• Rabin authorized secret negotiations between Israel and the Palestinians that took place
in Oslo, Norway. The Israelis and the Palestinians negotiated an agreement, which was
signed in Washington, D.C., on September 13, 1993. The agreement called for a
withdrawal of Israel from the occupied land and a mutual cease-fire over a period of
five years.
• The peace process began to fail when Rabin was assassinated in 1995. His successor,
Benjamin Netanyahu, slowed the Israeli withdrawal from the West Bank, further fueling
anger and mistrust between the two sides.
• In 1999 Netanyahu was defeated in his bid for reelection by Ehud Barak. President Bill
Clinton brought Barak and Arafat to Washington in 2000 to try to renew the
negotiations, but the attempt failed.
Published by Discovery Education. © 2005. All rights reserved.

Page 3
Israel and Palestine: The Fight for Peace: Teacher’s Guide
• Violence has escalated in the region over the past few years. Ariel Sharon, the current
prime minister, has pursued an aggressive policy, in part because Palestinians have
deployed suicide bombers. At this point, the two sides are at a stalemate.
3. Discuss the complexity of the situation with students. Point out that the most skilled negotiators
have been unable to reach a solution that has led to lasting peace. Then tell students that they
will try to develop a strategy that might work.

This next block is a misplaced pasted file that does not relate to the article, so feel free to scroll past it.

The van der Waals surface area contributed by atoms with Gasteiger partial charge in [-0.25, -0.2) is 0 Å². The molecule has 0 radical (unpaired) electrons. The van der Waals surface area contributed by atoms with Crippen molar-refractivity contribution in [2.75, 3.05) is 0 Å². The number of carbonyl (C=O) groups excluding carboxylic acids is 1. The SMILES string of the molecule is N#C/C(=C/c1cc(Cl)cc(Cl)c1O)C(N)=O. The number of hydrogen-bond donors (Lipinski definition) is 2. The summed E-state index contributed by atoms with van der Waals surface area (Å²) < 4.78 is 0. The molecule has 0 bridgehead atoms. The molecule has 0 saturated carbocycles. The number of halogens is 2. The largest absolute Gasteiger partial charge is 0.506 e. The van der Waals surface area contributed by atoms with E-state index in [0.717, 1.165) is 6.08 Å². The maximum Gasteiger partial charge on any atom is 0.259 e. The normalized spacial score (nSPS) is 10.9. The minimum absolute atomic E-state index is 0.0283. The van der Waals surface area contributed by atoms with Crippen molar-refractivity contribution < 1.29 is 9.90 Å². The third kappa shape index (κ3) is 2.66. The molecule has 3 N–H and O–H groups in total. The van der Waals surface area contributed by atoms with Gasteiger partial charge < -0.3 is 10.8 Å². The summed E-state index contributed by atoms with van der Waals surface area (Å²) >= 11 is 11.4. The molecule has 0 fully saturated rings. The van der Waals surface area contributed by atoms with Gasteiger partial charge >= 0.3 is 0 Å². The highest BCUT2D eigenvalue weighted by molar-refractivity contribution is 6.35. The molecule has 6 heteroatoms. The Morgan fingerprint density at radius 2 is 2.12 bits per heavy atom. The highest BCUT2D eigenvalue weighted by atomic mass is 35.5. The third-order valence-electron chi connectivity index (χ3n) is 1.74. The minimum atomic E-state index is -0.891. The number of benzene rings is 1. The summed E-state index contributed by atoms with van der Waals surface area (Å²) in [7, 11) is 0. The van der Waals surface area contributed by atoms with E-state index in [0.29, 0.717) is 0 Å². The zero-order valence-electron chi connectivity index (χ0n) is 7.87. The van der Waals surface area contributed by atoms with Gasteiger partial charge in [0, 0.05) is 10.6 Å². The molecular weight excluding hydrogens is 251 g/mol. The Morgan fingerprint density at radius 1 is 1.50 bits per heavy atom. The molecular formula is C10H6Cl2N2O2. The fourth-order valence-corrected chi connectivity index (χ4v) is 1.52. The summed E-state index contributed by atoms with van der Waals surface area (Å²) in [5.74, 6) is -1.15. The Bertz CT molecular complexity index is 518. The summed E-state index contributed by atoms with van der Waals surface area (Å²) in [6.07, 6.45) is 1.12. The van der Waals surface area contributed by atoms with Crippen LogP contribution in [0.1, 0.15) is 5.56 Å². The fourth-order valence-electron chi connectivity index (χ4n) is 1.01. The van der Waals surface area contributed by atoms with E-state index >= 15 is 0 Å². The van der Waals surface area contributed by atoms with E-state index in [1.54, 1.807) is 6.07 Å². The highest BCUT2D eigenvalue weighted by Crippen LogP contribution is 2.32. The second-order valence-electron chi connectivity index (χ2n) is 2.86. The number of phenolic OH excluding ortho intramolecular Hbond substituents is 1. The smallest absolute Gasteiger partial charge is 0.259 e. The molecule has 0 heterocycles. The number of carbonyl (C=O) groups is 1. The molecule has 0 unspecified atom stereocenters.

4. Divide students into pairs. Present each pair with the following statement and questions:
• In 1993 it looked as though Israel and the Palestinians were on the brink of peace, but
now the situation has greatly deteriorated.
• If you were in charge of the negotiating team, how would you initiate a new round of
• What would you do to correct the mistakes made in the 1990s?
5. Tell students to write a two-page paper describing how they would bring the opposing sides
back to the negotiating table, the compromises they would expect from each side, and strategies
to prevent making the previous mistakes.
6. Allow students time in class to work on their papers. Encourage them to conduct additional
research. The following Web sites offer helpful information on the history of the peace process
in the Middle East.
7. Have each pair present its paper to the class. Then hold a class discussion about the findings
and ideas. Ask students their thoughts about the ongoing conflict in the Middle East. What
compromises do they think each side should make? What do they think other countries should
do to help resolve this situation?
Use the following three-point rubric to evaluate students’ work during this lesson.
3 points: Students researched the topic carefully and thoroughly; considered the questions
carefully and wrote a thoughtful, factually accurate paper; participated actively in class
2 points: Students researched the topic; gave the questions some thought and wrote a
competent and mostly factually accurate paper; participated somewhat in class discussions.
Published by Discovery Education. © 2005. All rights reserved.

Page 4
Israel and Palestine: The Fight for Peace: Teacher’s Guide
1 point: Students did not complete their research; wrote a paper characterized by gaps,